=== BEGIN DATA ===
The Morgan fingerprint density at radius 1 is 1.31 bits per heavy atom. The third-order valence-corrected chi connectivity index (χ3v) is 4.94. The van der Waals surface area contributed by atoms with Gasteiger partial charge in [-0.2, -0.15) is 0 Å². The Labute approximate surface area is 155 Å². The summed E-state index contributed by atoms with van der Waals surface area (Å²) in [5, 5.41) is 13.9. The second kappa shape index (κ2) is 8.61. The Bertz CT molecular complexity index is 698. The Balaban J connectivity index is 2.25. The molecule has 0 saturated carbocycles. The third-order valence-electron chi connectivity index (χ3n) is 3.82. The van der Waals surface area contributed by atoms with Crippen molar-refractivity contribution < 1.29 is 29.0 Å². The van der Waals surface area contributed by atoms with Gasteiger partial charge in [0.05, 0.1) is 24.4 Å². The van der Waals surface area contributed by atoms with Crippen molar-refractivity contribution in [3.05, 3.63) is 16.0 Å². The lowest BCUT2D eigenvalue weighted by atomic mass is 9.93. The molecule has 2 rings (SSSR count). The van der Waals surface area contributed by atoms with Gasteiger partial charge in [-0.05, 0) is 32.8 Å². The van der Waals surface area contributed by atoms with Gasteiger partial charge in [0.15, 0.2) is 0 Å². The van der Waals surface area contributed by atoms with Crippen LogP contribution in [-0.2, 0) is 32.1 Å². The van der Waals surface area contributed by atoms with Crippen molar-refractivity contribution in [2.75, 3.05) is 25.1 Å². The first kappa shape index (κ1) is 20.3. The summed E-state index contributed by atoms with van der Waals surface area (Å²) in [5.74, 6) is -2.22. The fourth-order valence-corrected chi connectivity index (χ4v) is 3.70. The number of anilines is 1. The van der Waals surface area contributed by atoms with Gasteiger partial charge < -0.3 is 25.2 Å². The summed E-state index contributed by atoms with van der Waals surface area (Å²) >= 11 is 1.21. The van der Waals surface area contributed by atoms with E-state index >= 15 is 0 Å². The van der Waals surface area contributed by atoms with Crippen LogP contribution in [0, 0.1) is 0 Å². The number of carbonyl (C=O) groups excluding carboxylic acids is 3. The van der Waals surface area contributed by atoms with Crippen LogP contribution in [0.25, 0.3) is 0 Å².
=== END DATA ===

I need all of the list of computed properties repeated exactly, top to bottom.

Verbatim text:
The Morgan fingerprint density at radius 1 is 1.31 bits per heavy atom. The third-order valence-corrected chi connectivity index (χ3v) is 4.94. The van der Waals surface area contributed by atoms with Gasteiger partial charge in [-0.2, -0.15) is 0 Å². The Labute approximate surface area is 155 Å². The summed E-state index contributed by atoms with van der Waals surface area (Å²) in [5, 5.41) is 13.9. The second kappa shape index (κ2) is 8.61. The Bertz CT molecular complexity index is 698. The Balaban J connectivity index is 2.25. The molecule has 0 saturated carbocycles. The third-order valence-electron chi connectivity index (χ3n) is 3.82. The van der Waals surface area contributed by atoms with Crippen molar-refractivity contribution < 1.29 is 29.0 Å². The van der Waals surface area contributed by atoms with Gasteiger partial charge in [0.05, 0.1) is 24.4 Å². The van der Waals surface area contributed by atoms with Crippen molar-refractivity contribution in [3.05, 3.63) is 16.0 Å². The lowest BCUT2D eigenvalue weighted by atomic mass is 9.93. The molecule has 2 rings (SSSR count). The van der Waals surface area contributed by atoms with Gasteiger partial charge in [-0.05, 0) is 32.8 Å². The van der Waals surface area contributed by atoms with Gasteiger partial charge in [0.15, 0.2) is 0 Å². The van der Waals surface area contributed by atoms with Crippen LogP contribution in [-0.2, 0) is 32.1 Å². The van der Waals surface area contributed by atoms with Crippen molar-refractivity contribution in [2.75, 3.05) is 25.1 Å². The first kappa shape index (κ1) is 20.3. The summed E-state index contributed by atoms with van der Waals surface area (Å²) in [5.74, 6) is -2.22. The fourth-order valence-corrected chi connectivity index (χ4v) is 3.70. The number of anilines is 1. The van der Waals surface area contributed by atoms with Gasteiger partial charge < -0.3 is 25.2 Å². The summed E-state index contributed by atoms with van der Waals surface area (Å²) >= 11 is 1.21. The van der Waals surface area contributed by atoms with E-state index >= 15 is 0 Å². The van der Waals surface area contributed by atoms with Crippen LogP contribution in [0, 0.1) is 0 Å². The number of carbonyl (C=O) groups excluding carboxylic acids is 3. The van der Waals surface area contributed by atoms with Crippen LogP contribution in [0.25, 0.3) is 0 Å².